But the other reason I didn’t share my bread with Mrs. Mingus was because there wasn’t any left. Kristiina hadn’t brought me any, even though the bread basket was empty. I went to the counter again. “Do you have any bread?” Loud sigh, then she held out the basket so I could grab my own buns. “Thank you.” –Cough.

Kristiina is a typical Tartu waitress in many ways. Logic would suggest she’s not the owner, but then again even the owners are quite apathetic regarding the success of their own business. I say this because there was a couple at a table who had no food or drink. Kristiina hadn’t told them they had to order from the counter. She probably had a pittance of a salary, and was angry because she didn’t make any tips. Then again, she probably didn’t make any tips because she seemed so angry. That and Estonians don’t tip.

Pastal itself is right at the front entrance of the mall. It has three stories of windows, which is pretty unique and especially nice at night in the winter if you don’t mind being visible to the largest intersection in the city. It certainly doesn’t bother me. It’s just a matter of time though before kids start throwing stuff at the patrons from the escalators and upper floors.

But the décor is a bit cheesy. There are things hanging from the ceiling that look like giant salt balls, and there are some other repetitive balls that have moustaches. I kid you not. I do like the plates imbedded in the counter though.

The furniture is cool. I mean, it’s nice for sitting back and sipping a coffee or beer, but if you have to eat the spherical chairs easily tip over. Be careful with that. We were watching our kids making food in the play kitchen. Mrs. Mingus remarked that there seemed to be only a fraction of the toys that there used to be. Apparently someone had stolen the plastic radio, the plastic cell phone, the plastic pots. Times are difficult, after all. But we decided to suddenly leave when a family entered next to us. The mother and child walked in and stopped in front of us, next to our table, while the father stood behind us. They had a loud argument and we were literally stuck in the middle. I swear I think they were arguing about a car, but I hope not because the guy seemed pretty drunk.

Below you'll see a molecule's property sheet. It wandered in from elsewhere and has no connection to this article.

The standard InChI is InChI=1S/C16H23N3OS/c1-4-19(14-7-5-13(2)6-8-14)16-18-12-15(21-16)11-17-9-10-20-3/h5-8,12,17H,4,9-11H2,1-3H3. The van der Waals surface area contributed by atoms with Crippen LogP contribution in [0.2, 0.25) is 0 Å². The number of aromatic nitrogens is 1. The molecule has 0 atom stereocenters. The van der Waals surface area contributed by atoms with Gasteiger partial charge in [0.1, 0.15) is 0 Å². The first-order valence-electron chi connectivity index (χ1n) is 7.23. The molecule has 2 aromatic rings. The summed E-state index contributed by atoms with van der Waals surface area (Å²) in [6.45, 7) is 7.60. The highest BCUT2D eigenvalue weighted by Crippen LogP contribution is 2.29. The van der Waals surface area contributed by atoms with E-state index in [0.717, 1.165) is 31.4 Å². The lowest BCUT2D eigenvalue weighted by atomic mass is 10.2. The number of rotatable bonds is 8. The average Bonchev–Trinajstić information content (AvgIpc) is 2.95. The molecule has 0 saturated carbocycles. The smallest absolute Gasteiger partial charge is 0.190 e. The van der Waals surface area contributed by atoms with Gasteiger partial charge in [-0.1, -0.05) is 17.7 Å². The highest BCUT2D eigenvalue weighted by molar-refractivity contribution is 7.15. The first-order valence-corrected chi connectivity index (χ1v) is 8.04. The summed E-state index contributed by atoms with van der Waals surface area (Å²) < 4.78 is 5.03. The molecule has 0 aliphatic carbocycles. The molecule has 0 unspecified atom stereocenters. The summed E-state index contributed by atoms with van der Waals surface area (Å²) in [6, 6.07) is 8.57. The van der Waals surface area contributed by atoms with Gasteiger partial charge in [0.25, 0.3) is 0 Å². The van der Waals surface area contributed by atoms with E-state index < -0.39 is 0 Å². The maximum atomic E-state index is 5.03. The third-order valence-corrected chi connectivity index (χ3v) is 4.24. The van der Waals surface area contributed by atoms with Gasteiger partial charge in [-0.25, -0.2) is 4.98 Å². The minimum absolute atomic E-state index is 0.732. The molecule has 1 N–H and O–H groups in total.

I’ll go back again, but not if Kristiina’s there. I really enjoyed the bruschetta.


Kristiina said...

I am first! :)
I actually laughed a couple of times.
I am glad you are back so now I do not have to check every day for nothing.

Márton Barki said...

I was the first :)
clicked every day as well.
Dear Mingus, you should ask money from the city government to pay your restaurant bills :) cuz you do such filter-work. I hope that service will be better not only during the "hea teeninduse kuu"... I do not even know that when it is.

Anonymous said...

I don't like that place. It's too open and wanna-be-modern, horrible interior design. the cloud like things are old and dusty and look like turds. And what are those big balls everywhere? You can either sit on round weird cairs, buckets or clunky plastic chairs. The servise is usually shit - like everywhere. The pasta is overcooked and oversalted.
It's funny that the "upper class" mall can't do better than Pastal and Rehepapp. Coockbook is the only proper place for food and drinks but then again it's overpriced like everything that belongs to this owner.
Mingus! Please keep the reviews coming. It's great to read what people who have experience in food think of Tartu. I think being born utside Estonia gives you enough experience to do this! Great!

Kristopher said...

"I’m from a steak state"

Now wait a second, as far as I'm concerned you guys invented the brat and even your processed cheese rules, but I don't know about "steaking" a claim to beef. :)

I'd add that restaurants do use sizzle pans and blanch their pasta, so food isn't necessarily nuked even in cheap joints.

Mingus said...

This is Tartu. If the food's ready before the bell on the register stops echoing, it's nuked. And by 'steak state' I mean we eat a lot of it.
The processed cheese is for export only. Then again, Président in the US is all from WI.